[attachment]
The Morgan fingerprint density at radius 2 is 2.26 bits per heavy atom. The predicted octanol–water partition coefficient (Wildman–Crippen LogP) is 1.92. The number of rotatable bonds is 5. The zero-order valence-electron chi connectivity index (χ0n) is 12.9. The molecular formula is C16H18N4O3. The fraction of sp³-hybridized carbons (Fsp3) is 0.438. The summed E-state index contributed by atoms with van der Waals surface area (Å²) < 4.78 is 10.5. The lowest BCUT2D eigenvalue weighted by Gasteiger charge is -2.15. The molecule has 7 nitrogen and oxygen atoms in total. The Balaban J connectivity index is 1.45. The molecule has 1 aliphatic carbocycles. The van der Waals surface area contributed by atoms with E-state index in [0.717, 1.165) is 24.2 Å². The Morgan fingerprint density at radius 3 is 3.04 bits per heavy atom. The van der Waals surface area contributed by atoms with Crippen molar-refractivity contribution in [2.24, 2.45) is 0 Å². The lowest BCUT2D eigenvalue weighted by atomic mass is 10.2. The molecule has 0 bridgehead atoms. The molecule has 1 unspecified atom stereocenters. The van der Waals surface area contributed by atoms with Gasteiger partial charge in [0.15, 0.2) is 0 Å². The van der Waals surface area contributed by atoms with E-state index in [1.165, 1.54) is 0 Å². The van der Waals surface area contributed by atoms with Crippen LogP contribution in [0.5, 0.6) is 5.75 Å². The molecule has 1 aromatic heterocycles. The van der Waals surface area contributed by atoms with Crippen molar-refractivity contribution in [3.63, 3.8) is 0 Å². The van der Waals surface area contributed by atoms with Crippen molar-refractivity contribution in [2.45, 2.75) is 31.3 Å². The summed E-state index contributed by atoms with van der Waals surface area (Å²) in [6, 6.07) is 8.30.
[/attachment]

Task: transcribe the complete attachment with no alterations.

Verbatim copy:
The Morgan fingerprint density at radius 2 is 2.26 bits per heavy atom. The predicted octanol–water partition coefficient (Wildman–Crippen LogP) is 1.92. The number of rotatable bonds is 5. The zero-order valence-electron chi connectivity index (χ0n) is 12.9. The molecular formula is C16H18N4O3. The fraction of sp³-hybridized carbons (Fsp3) is 0.438. The summed E-state index contributed by atoms with van der Waals surface area (Å²) < 4.78 is 10.5. The lowest BCUT2D eigenvalue weighted by Gasteiger charge is -2.15. The molecule has 7 nitrogen and oxygen atoms in total. The Balaban J connectivity index is 1.45. The molecule has 1 aliphatic carbocycles. The van der Waals surface area contributed by atoms with E-state index in [0.717, 1.165) is 24.2 Å². The Morgan fingerprint density at radius 3 is 3.04 bits per heavy atom. The van der Waals surface area contributed by atoms with Crippen molar-refractivity contribution in [2.24, 2.45) is 0 Å². The lowest BCUT2D eigenvalue weighted by atomic mass is 10.2. The molecule has 0 bridgehead atoms. The molecule has 1 unspecified atom stereocenters. The van der Waals surface area contributed by atoms with Gasteiger partial charge in [0.15, 0.2) is 0 Å². The van der Waals surface area contributed by atoms with E-state index in [1.165, 1.54) is 0 Å². The van der Waals surface area contributed by atoms with Crippen LogP contribution in [0.5, 0.6) is 5.75 Å². The molecule has 1 aromatic heterocycles. The van der Waals surface area contributed by atoms with Crippen molar-refractivity contribution in [3.63, 3.8) is 0 Å². The van der Waals surface area contributed by atoms with Crippen molar-refractivity contribution in [2.45, 2.75) is 31.3 Å². The summed E-state index contributed by atoms with van der Waals surface area (Å²) in [6, 6.07) is 8.30.